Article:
Indigenous Peoples’ Day honors Native American history and recognizes the communities of people who are native to American lands. The holiday is observed in 14 states and more than 130 U.S. cities. Originally recognized as Columbus Day, many state and local governments are now reframing the holiday to more accurately reflect the history of Native communities in the U.S., starting with the popular misconception that Christopher Columbus discovered America.
There are 574 federally recognized and 63 state-recognized Native American tribes in the U.S. that span across more than 56 million acres and 326 land reservations. Federally recognized Native American communities are, by law, viewed as their own nations and maintain their own systems of self-government. Indigenous Peoples’ Day is a time to reflect on the storied, robust experience of Native people on their own land, from the brutal truths of European infringement to the current fight for civil rights and fair land use.
The Evolution of Indigenous Peoples’ Day
Before there was Indigenous Peoples’ Day, there was Columbus Day. Our early school curriculum taught most of us that Christopher Columbus sailed the Atlantic Ocean in the late 1400s and “discovered” what we now know as America. The first Columbus Day celebration was in 1792, 300 years after Columbus arrived. In 1934, Franklin D. Roosevelt declared Columbus Day a national holiday.
Beginning in 1977, the United Nations began a push to recognize the second Monday in October as Indigenous Peoples’ Day instead of Columbus Day. Those early discussions about changing the name of the holiday hinged on the historical fact that Native peoples were the first inhabitants of the Americas and that already inhabited land cannot be “discovered.” It took a few decades to pick up steam, but more U.S. states and cities have recently recognized Indigenous Peoples’ Day. South Dakota was the first state to recognize it in 1990, and 13 additional states have followed suit since then, with Virginia being the most recent.
Indigenous Peoples’ Day Centers the Existence of Native Communities
The reclamation of Indigenous Peoples’ Day is a controversial topic. While the push for changing the name of the holiday takes place, U.S. cities have also started removing Christopher Columbus statues and monuments. For some, these unwelcome changes are an erasure of history. While it can’t be denied that Columbus has his place in U.S. history, the true erasure is that of the violence and destruction that Native tribes experienced by Columbus and his companions—facts that are often left out of academic and cultural conversations.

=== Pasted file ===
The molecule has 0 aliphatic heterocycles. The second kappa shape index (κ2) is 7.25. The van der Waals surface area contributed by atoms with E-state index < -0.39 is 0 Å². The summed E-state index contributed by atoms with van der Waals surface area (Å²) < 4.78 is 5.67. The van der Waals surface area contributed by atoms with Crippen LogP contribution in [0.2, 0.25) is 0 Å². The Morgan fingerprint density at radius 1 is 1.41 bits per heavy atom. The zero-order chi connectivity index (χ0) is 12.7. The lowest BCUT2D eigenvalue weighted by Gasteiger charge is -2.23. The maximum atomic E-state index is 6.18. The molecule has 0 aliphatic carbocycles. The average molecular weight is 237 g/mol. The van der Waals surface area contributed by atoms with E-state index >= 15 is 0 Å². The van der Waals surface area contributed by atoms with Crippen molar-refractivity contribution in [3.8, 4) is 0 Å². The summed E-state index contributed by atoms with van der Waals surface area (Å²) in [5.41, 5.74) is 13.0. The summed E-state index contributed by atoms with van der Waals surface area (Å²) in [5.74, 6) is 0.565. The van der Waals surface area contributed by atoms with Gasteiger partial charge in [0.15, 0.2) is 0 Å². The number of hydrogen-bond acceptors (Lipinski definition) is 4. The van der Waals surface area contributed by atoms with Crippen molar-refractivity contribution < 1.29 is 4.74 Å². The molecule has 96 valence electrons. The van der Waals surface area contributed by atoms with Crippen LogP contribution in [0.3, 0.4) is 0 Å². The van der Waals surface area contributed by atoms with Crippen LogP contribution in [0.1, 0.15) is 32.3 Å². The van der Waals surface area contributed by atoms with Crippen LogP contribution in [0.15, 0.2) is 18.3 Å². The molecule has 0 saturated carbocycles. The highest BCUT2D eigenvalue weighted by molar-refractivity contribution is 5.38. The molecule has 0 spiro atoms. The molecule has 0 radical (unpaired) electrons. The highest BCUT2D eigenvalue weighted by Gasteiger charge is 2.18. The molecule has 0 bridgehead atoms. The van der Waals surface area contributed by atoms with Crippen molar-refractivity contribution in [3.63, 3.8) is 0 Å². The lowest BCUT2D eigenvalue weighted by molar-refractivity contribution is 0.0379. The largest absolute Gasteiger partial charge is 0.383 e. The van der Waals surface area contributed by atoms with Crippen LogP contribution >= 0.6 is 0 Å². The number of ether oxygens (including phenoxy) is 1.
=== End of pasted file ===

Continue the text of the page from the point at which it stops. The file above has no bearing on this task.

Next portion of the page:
For others, Indigenous Peoples’ Day is an opportunity to reflect on history more fully and accurately while honoring all Indigenous peoples. The legacies and contributions of Indigenous peoples are often forgotten—if they are known at all—and Indigenous Peoples’ Day gives visibility back to the communities of people who were here, literally, at the beginning. The day is also important because it directs society’s attention to the experiences of Indigenous communities today. A 2015 study found that 87 percent of references to Native Americans in U.S. school curricula were in contexts that pre-date 1900, essentially ignoring the existence of current Native communities. With more than half of Native American families reporting financial hardship, many experiencing deficiencies in health care and education, battles with governments over tribal land, and egregiously underreported instances of violence and missing persons, it’s a simple yet critical step to place the attention of this holiday back on the communities that are still here and are in the most need.
How to Celebrate Indigenous Peoples’ Day
As more states and local communities recognize the day, the number of celebrations increases each year! Some states dually recognize Indigenous Peoples’ Day and Columbus Day, both of which are national holidays that require government offices and buildings to close.
In our pandemic world, many celebrations are hosted virtually, including expert discussions hosted by universities and museums. Some cities host marches and parades that include Native dress, music, and traditional ceremonies. Here are a few other ways to celebrate Indigenous Peoples’ Day:
- Read a book by a Native American author to educate yourself on Native American history and customs.
- Watch a documentary on the current Native American experience and issues those living on tribal lands face.
- Research, support, and purchase art by Native American artists.
- Go outside and rebuild nature in your community, even if it’s just picking up litter or sitting under the shade of a tree.
- Send financial contributions to organizations like Partnership With Native Americans or Native American Rights Fund.
Celebration, reflection, and appreciation for Native communities shouldn’t end when Indigenous Peoples’ Day is over. The most lasting way to honor the legacies of Native peoples and hold space for needed changes in present-day Native communities is to continue the conversation. Enlightenment is a continuous journey—one that humanizes experiences that are different from our own and creates opportunities to build from foundations of understanding and togetherness. Indigenous Peoples’ Day is only one day of official recognition, so expanding our knowledge about Native communities on a regular basis will allow us to write a new, more inclusive history that will be truly deserving of celebration for years to come.